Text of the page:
Conductor Kent Nagano


Kent Nagano is renowned for interpretations of clarity, elegance and deep intelligence. He is equally at home in music of the classical, romantic and contemporary eras, introducing concert and opera audiences throughout the world to new and rediscovered music and offering fresh insights into established repertoire. Currently Artistic Director and Chief Conductor of the Deutsches Symphonie-Orchester Berlin and Music Director of Los Angeles Opera, in September 2006 he will relinquish these posts to succeed Zubin Mehta as music Director of the Bayerische Staatsoper and become Music Director of the Montreal Symphony Orchestra.
Born in California, he maintains close connections with his home state and has been Music Director of the Berkeley Symphony Orchestra since 1978. His early professional years were spent in Boston, working in the opera house and as assistant conductor to Seiji Ozawa at the Boston Symphony Orchestra. He played a key role in the world premiere of Messiaen’s opera Saint François d’Assise at the request of the composer, who became a mentor and bequeathed his piano to the conductor. Nagano’s success in America led to European appointments: Music Director of the Opéra National de Lyon (1988-1998), Music Director of the Hallé Orchestra (1991-2000) and Associate Principal Guest Conductor of the London Symphony Orchestra. World premieres from these years include Bernstein’s A White House Cantata and operas by Peter Eötvös (Three Sisters), John Adams (The Death of Klinghoffer and El Niño) and Saariaho’s L’amour de loin at the Salzburg Festival.
A new and important phase of Nagano’s career opened when he took over the Deutsches Symphonie-Orchester Berlin in 2000. He has become a prominent figure in a new wave of artistic thinking in Germany, opening minds to inventive, confrontational programming. With the orchestra, he has performed Schönberg’s Moses und Aron (in collaboration with Los Angeles Opera), and he took them to the Salzburg Festival to perform both Zemlinsky’s Der König Kandaules and Schreker’s Die Gezeichneten. Recent DSO recordings for Harmonia Mundi include repertoire as diverse as Bernstein’s Mass, Bruckner’s Third and Sixth Symphonies, Beethoven’s Christus am Öberge, Mahler’s Eighth Symphony and Schönberg’s Die Jakobsleiter. In June 2006 he was given the title Honorary Conductor by members of the orchestra, only the second recipient of this honour in the orchestra’s 60-year history.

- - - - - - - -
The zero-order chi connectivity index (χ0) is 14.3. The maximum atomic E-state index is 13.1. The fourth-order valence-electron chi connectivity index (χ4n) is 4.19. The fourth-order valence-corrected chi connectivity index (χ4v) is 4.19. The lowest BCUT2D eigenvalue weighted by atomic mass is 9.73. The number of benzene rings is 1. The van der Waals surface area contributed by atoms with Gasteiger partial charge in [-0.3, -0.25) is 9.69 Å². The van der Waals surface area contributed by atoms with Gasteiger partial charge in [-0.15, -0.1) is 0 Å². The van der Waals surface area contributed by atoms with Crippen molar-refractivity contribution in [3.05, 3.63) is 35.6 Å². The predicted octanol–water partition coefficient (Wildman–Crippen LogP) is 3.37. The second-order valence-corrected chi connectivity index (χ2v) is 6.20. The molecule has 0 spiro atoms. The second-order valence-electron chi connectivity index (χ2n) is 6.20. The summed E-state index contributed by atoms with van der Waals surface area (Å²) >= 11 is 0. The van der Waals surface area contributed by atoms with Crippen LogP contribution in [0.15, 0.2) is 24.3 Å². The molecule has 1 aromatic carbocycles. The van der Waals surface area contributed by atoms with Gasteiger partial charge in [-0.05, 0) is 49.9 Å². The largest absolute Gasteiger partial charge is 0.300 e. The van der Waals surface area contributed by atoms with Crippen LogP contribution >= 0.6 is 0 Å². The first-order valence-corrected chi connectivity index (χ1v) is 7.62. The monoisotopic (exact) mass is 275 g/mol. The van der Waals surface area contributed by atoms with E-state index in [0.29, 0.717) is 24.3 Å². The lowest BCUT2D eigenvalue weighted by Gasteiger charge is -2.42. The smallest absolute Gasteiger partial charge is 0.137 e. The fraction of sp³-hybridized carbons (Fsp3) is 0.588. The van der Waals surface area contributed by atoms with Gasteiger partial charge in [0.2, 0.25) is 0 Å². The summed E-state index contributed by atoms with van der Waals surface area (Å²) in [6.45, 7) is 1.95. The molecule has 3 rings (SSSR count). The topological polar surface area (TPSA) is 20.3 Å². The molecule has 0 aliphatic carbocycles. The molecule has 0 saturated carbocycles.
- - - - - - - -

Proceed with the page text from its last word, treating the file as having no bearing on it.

Kent Nagano’s work in the opera house in recent seasons has included Shostakovich’s The Nose and Puccini’s Turandot (Deutsche Staatsoper Berlin), Rimsky Korsakov’s The Golden Cockerel (Châtelet, Paris), Britten’s Billy Budd (Bayerische Staatsoper), Poulenc’s Dialogues des Carmélites and Hindemith’s Cardillac (Opéra National de Paris), Tosca, Le Nozze di Figaro and Wagner’s Parsifal (Los Angeles Opera).
As a much sought-after guest conductor he has worked with most of the world’s finest orchestras including the Vienna, Berlin and New York Philharmonic Orchestras, Chicago Symphony Orchestra, Dresden Staatskapelle and Vienna Symphony Orchestra. He has recorded for Erato, Teldec, Pentatone and Deutsche Grammophon as well as Harmonia Mundi, winning Grammy awards for his recordings of Busoni’s Doktor Faust with Opéra National de Lyon, and Peter and the Wolf with the Russian National Orchestra (coupled with Beintus’s Wolf Tracks, and featuring spoken-word contributions from Sophia Loren, Bill Clinton and Mikhail Gorbachev).
Throughout his career, Kent Nagano has been renowned for his willingness to challenge routine and to champion ‘difficult’ works. These include pieces left unfinished by their composers, such as Debussy’s opera Rodrique et Chimène (he has recorded a reconstruction by Edison Denisov and Richard Langham Smith) and Busoni’s Doktor Faust (he has performed both Anthony Beaumont’s and Phillip Jarnach’s completions). He has recorded the original versions of Mahler’s Das Klagende Lied and Strauss’s Ariadne auf Naxos, and introduced the public to rediscovered works by Britten including the Double Concerto.